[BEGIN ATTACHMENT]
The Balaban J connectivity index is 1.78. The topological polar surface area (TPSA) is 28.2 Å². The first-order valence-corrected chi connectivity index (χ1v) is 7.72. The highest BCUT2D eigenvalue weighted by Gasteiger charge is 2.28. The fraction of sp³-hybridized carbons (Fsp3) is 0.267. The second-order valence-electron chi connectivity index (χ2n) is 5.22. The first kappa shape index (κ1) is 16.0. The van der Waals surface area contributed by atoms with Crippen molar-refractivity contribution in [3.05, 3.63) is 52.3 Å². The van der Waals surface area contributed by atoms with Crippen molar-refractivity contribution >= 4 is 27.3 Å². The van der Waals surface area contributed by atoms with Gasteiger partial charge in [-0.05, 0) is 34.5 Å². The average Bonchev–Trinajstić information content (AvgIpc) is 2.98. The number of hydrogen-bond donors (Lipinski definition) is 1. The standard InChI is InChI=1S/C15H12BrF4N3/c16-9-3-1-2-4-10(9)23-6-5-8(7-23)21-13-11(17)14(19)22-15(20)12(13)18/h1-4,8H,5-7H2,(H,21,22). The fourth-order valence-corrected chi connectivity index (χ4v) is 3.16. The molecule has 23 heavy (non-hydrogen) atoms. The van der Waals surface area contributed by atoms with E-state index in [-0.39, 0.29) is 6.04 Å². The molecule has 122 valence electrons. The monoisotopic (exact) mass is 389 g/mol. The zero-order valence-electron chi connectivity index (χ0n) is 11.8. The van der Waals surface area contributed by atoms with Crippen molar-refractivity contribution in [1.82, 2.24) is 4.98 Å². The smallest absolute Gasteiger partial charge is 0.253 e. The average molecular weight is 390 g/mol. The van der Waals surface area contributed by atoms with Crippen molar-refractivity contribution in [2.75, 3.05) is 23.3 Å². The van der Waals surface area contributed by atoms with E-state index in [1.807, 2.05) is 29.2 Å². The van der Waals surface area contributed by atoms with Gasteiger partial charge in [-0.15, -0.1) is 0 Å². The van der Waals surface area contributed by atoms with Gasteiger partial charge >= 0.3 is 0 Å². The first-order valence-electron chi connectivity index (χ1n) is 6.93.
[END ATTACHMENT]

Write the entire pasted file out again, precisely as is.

The Balaban J connectivity index is 1.78. The topological polar surface area (TPSA) is 28.2 Å². The first-order valence-corrected chi connectivity index (χ1v) is 7.72. The highest BCUT2D eigenvalue weighted by Gasteiger charge is 2.28. The fraction of sp³-hybridized carbons (Fsp3) is 0.267. The second-order valence-electron chi connectivity index (χ2n) is 5.22. The first kappa shape index (κ1) is 16.0. The van der Waals surface area contributed by atoms with Crippen molar-refractivity contribution in [3.05, 3.63) is 52.3 Å². The van der Waals surface area contributed by atoms with Crippen molar-refractivity contribution >= 4 is 27.3 Å². The van der Waals surface area contributed by atoms with Gasteiger partial charge in [-0.05, 0) is 34.5 Å². The average Bonchev–Trinajstić information content (AvgIpc) is 2.98. The number of hydrogen-bond donors (Lipinski definition) is 1. The standard InChI is InChI=1S/C15H12BrF4N3/c16-9-3-1-2-4-10(9)23-6-5-8(7-23)21-13-11(17)14(19)22-15(20)12(13)18/h1-4,8H,5-7H2,(H,21,22). The fourth-order valence-corrected chi connectivity index (χ4v) is 3.16. The molecule has 23 heavy (non-hydrogen) atoms. The van der Waals surface area contributed by atoms with E-state index in [-0.39, 0.29) is 6.04 Å². The molecule has 122 valence electrons. The monoisotopic (exact) mass is 389 g/mol. The zero-order valence-electron chi connectivity index (χ0n) is 11.8. The van der Waals surface area contributed by atoms with Crippen molar-refractivity contribution in [1.82, 2.24) is 4.98 Å². The smallest absolute Gasteiger partial charge is 0.253 e. The average molecular weight is 390 g/mol. The van der Waals surface area contributed by atoms with Crippen molar-refractivity contribution in [2.75, 3.05) is 23.3 Å². The van der Waals surface area contributed by atoms with E-state index in [1.807, 2.05) is 29.2 Å². The van der Waals surface area contributed by atoms with Gasteiger partial charge in [-0.15, -0.1) is 0 Å². The van der Waals surface area contributed by atoms with Gasteiger partial charge >= 0.3 is 0 Å². The first-order valence-electron chi connectivity index (χ1n) is 6.93.